Abraham Lincoln Institute

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Abraham Lincoln Institute
Non-profit organization
IndustryHistorical research
FoundedMaryland, U.S. (June 9, 1997 (1997-06-09))
FounderPaul Verduin [1]

The Abraham Lincoln Institute (ALI), founded in 1997, is a non-profit organization promoting scholarly research on the subject of Abraham Lincoln.[2][3] The institute utilizes dissertation prizes, book awards, and an annual Lincoln symposium to encourage research and scholarship on the life and legacy of Abraham Lincoln; these annual symposia, presented at the National Archives in College Park, MD and more recently at Ford's Theatre in Washington, DC, are a venue for both emerging and highly renowned Lincoln scholars to present the findings of their current research. They are attended by the general public and have been frequently filmed by organizations such as the National Archives and C-SPAN.[4][5]

Founding and organization[edit]

The Abraham Lincoln Institute was incorporated in the State of Maryland on 9 June 1997, its formal membership consists solely of a board of directors, the majority of whom must be nationally recognized scholars on the subjects of Abraham Lincoln and/or the American Civil War. The board of directors meets at least twice a year for the purpose of planning educational programs and the symposium, election of officers and discussion of other business such as the annual dissertation and book awards; the board of directors is guided by an executive committee.[6]

Dissertation and book awards[edit]

The ALI Board of Directors present two awards annually; the Hay-Nicolay Dissertation Prize is given in conjunction with the Abraham Lincoln Association for what these two organizations consider to be the previous year’s most noteworthy dissertation on the subject of Abraham Lincoln. The Abraham Lincoln Institute book award is given for the previous year’s most noteworthy book on the subject of Abraham Lincoln. Book award winners in the past include Allen Guelzo for Redeemer President (2000) [7] and Cullom Davis on behalf of the landmark Lincoln Legal Papers (2001).[8]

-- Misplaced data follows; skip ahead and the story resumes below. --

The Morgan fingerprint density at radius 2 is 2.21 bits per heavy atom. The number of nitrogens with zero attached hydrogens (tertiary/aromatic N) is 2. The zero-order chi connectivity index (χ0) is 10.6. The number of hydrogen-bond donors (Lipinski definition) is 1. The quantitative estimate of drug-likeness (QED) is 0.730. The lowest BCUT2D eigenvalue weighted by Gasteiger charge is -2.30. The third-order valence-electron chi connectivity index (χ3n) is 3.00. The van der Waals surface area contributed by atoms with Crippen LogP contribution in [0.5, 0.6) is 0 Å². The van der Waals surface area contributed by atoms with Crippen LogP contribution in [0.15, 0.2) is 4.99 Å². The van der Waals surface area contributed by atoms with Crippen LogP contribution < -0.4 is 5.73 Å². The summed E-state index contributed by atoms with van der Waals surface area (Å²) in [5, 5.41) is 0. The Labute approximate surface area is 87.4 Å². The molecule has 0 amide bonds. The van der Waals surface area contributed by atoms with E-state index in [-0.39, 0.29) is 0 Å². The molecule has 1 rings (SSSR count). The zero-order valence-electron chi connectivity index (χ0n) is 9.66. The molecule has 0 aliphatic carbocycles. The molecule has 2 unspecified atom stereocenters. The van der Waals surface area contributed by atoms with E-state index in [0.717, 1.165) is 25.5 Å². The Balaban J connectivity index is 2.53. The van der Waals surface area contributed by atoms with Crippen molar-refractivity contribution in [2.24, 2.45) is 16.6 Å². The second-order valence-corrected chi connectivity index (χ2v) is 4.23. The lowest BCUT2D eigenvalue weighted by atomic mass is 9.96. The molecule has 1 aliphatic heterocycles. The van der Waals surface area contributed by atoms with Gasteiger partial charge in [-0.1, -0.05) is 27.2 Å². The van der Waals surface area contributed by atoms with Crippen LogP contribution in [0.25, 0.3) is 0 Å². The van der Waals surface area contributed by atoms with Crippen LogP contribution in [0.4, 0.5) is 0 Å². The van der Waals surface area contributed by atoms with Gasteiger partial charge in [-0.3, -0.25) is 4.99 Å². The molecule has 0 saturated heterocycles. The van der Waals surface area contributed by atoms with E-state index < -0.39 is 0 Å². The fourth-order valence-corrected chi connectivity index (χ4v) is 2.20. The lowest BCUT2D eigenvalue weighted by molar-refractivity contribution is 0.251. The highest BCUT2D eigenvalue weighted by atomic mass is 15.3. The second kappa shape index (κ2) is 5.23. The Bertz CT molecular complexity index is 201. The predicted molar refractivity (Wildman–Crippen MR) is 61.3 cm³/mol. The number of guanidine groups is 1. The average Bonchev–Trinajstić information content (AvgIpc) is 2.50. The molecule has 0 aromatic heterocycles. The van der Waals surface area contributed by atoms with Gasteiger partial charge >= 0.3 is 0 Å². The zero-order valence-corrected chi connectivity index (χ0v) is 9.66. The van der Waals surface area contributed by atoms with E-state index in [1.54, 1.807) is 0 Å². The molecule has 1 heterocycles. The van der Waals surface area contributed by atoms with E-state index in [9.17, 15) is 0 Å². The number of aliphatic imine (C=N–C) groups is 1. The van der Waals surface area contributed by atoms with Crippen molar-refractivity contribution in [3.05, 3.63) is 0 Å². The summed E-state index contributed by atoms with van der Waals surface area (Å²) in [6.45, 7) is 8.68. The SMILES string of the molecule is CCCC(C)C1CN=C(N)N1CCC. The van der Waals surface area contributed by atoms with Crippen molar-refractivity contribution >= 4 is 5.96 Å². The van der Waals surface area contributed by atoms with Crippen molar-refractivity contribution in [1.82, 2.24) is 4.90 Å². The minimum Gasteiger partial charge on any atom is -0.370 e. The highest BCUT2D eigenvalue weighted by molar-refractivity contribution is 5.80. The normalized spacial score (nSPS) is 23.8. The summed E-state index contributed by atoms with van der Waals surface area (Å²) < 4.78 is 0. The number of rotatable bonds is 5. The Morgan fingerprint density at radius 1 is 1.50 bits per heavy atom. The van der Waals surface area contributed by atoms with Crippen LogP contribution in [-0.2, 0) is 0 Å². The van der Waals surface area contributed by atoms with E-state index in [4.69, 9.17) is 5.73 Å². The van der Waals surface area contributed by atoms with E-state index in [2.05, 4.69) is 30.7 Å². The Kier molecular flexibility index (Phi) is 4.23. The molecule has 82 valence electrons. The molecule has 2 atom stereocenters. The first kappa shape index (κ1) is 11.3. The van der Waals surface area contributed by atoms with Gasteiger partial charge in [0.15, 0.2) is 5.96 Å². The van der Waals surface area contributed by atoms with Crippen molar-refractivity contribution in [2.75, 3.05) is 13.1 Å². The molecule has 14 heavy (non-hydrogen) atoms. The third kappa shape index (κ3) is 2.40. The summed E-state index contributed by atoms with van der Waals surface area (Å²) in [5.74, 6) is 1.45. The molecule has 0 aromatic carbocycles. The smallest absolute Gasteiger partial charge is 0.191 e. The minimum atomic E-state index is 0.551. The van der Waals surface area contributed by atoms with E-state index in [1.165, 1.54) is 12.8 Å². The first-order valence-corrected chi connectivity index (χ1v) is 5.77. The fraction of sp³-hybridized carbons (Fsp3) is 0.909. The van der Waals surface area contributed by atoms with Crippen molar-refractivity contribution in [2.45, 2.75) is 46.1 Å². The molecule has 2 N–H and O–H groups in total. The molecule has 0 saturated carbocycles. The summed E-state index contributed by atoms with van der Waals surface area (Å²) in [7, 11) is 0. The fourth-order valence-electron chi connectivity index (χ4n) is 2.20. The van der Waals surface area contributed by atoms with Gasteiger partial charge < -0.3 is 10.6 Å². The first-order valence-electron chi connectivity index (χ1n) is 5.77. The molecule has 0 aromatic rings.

Annual symposium[edit]

Beginning in 1998, the institute has held a day-long symposium entitled The Latest in Lincoln Scholarship in the spring of each year. At this symposium, a number of Lincoln scholars present the results of their current research on the subject of Abraham Lincoln; the annual dissertation and book awards are also announced at this event. The symposium is held in the Washington, D.C., area and the general public is invited to attend, free of charge. Past speakers at symposium have included Lincoln scholars such as Douglas L. Wilson, Allen Guelzo, Michael Burlingame, Cullom Davis, and Gabor Boritt.[9] Speakers have also included Lincoln researchers such as Doris Kearns Goodwin and Lewis Lehrman.[10]


  1. ^ "Abraham Lincoln Institute: Board of Directors". Abraham Lincoln Institute. Retrieved 23 April 2010.
  2. ^ About the Symposium Abraham Lincoln Institute, 2002. Retrieved May 3, 2010.
  3. ^ Abraham Lincoln Institute Official homepage. Retrieved May 3, 2010.
  4. ^ National Archives at College Park Hosts Lincoln Symposium March 29 National Archives, January 25, 2008. Retrieved May 3, 2010.
  5. ^ Video: C-SPAN'S Lincoln 200 Years Programming Archived June 13, 2010, at the Wayback Machine C-SPAN, 2008-2009. Retrieved May 3, 2010.
  6. ^ Unpublished document: By-Laws of the Abraham Lincoln Institute[unreliable source?]
  7. ^ Saint Vincent Lecture To Discuss Abraham Lincoln As Philosopher, Man Of Ideas Sept. 23 Archived May 28, 2010, at the Wayback Machine Saint Vincent College, 2009. Retrieved May 3, 2010.
  8. ^ Lincoln Legal Papers Wins Book Award Lincoln Legal Brief, January - March 2001, Number 57. Retrieved May 3, 2010.
  9. ^ Abraham Lincoln-Related Contests and Scholarships Abraham Lincoln Online. Retrieved May 3, 2010.
  10. ^ Abraham Lincoln Institute Fifth Annual Symposium Library of Congress, 2002. Retrieved May 3, 2010.

External links[edit]